Thanks to the New Bill, mothers can comfortably juggle between work and breastfeeding

Breastfeeding statue 1Breastfeeding has both short-term and long-term nutritional benefits for children. Nutrition is central to sustainable development because good nutrition in the first 1000 days of a child’s life is critical for child growth, well being and survival, and future productivity.
The World Health Organisation recommends exclusive breastfeeding for children until they are six months old and continued breastfeeding with appropriate complementary feedings until children are two, for optimal growth and development.
In as much as a mother would want to exclusively breastfeed her baby for 6 months and at the same time work to earn a living, juggling between the two presents challenges. But Finally, our Members of Parliament have approved a bill to have employers provide breastfeeding stations for working mothers. Yeeeeeeeeey!!!!!

Read on the below article as written by Wilfred Ayaga and published by the Standard Digital……Let’s do the happy dance for this good news!

Kenyan MPs approve bill to have employers provide breastfeeding stations: By Wilfred Ayaga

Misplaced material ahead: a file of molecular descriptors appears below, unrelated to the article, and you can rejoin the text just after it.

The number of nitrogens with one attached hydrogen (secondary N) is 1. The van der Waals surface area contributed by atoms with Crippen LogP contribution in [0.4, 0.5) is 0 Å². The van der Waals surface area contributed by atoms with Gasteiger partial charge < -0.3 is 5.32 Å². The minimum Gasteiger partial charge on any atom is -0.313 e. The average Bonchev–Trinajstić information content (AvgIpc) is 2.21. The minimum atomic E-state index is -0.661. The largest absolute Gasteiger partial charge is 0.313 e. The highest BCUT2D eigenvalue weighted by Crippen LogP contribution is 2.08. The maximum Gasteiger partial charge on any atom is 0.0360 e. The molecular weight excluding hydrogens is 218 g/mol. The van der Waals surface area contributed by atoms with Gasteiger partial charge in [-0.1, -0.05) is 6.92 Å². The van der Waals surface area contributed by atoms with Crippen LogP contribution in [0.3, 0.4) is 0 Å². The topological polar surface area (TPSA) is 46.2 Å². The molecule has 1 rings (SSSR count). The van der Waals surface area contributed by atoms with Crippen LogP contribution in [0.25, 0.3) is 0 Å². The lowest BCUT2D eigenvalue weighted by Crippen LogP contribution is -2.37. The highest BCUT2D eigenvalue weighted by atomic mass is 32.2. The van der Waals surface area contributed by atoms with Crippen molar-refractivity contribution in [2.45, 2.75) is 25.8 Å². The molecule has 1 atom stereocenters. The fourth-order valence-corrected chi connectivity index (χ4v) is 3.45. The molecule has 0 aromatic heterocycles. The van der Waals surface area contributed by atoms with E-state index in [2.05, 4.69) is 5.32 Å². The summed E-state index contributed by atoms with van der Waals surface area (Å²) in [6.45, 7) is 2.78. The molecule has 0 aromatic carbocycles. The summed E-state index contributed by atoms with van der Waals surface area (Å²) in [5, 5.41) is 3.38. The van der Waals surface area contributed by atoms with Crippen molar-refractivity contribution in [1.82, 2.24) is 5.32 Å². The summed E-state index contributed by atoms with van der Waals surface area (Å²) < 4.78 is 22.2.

Working mothers will be now be able to juggle between work and breastfeeding. MPs approved a historic provision on Tuesday that will make it mandatory for employers to provide breastfeeding stations for nursing mothers in the workplace. In another win for women, after Parliament passed the Matrimonial Property and Sexual Offences bills, MPs also approved the breastfeeding clause in the Health Bill, 2015. The bill had been sponsored by the National Assembly Health Committee chaired by Rachel Nyamai (Kitui South). Under the provision, employers will be required to set up the stations with all the necessary facilities, including electric outlets for breast pumps, refrigerators and appropriate cooling facilities within the office premises.